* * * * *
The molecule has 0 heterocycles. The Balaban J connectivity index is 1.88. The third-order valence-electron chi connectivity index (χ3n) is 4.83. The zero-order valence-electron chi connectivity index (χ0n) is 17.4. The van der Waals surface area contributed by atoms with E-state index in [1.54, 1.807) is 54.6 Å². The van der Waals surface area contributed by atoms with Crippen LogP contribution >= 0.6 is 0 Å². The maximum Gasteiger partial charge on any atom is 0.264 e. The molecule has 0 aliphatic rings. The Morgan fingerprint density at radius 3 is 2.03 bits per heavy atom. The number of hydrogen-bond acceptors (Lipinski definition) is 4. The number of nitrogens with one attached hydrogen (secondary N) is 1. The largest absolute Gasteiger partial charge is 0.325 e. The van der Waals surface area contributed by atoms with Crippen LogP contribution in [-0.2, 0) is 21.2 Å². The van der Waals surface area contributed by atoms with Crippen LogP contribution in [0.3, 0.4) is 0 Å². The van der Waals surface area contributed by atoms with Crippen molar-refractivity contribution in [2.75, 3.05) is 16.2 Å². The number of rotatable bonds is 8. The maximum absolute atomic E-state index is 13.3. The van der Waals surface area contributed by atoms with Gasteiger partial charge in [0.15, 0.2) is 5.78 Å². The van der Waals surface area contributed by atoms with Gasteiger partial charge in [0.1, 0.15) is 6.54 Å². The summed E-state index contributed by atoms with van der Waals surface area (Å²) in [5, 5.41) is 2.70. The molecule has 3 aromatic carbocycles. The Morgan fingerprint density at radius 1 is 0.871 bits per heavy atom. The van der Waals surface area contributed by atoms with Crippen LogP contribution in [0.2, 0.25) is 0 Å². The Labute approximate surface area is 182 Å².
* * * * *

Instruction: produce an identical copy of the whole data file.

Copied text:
The molecule has 0 heterocycles. The Balaban J connectivity index is 1.88. The third-order valence-electron chi connectivity index (χ3n) is 4.83. The zero-order valence-electron chi connectivity index (χ0n) is 17.4. The van der Waals surface area contributed by atoms with E-state index in [1.54, 1.807) is 54.6 Å². The van der Waals surface area contributed by atoms with Crippen LogP contribution >= 0.6 is 0 Å². The maximum Gasteiger partial charge on any atom is 0.264 e. The molecule has 0 aliphatic rings. The Morgan fingerprint density at radius 3 is 2.03 bits per heavy atom. The number of hydrogen-bond acceptors (Lipinski definition) is 4. The number of nitrogens with one attached hydrogen (secondary N) is 1. The largest absolute Gasteiger partial charge is 0.325 e. The van der Waals surface area contributed by atoms with Crippen LogP contribution in [-0.2, 0) is 21.2 Å². The van der Waals surface area contributed by atoms with Crippen LogP contribution in [0.3, 0.4) is 0 Å². The van der Waals surface area contributed by atoms with Crippen molar-refractivity contribution in [2.75, 3.05) is 16.2 Å². The number of rotatable bonds is 8. The maximum absolute atomic E-state index is 13.3. The van der Waals surface area contributed by atoms with Gasteiger partial charge in [0.15, 0.2) is 5.78 Å². The van der Waals surface area contributed by atoms with Gasteiger partial charge in [0.1, 0.15) is 6.54 Å². The summed E-state index contributed by atoms with van der Waals surface area (Å²) in [5, 5.41) is 2.70. The molecule has 3 aromatic carbocycles. The Morgan fingerprint density at radius 1 is 0.871 bits per heavy atom. The van der Waals surface area contributed by atoms with Crippen LogP contribution in [0.2, 0.25) is 0 Å². The Labute approximate surface area is 182 Å².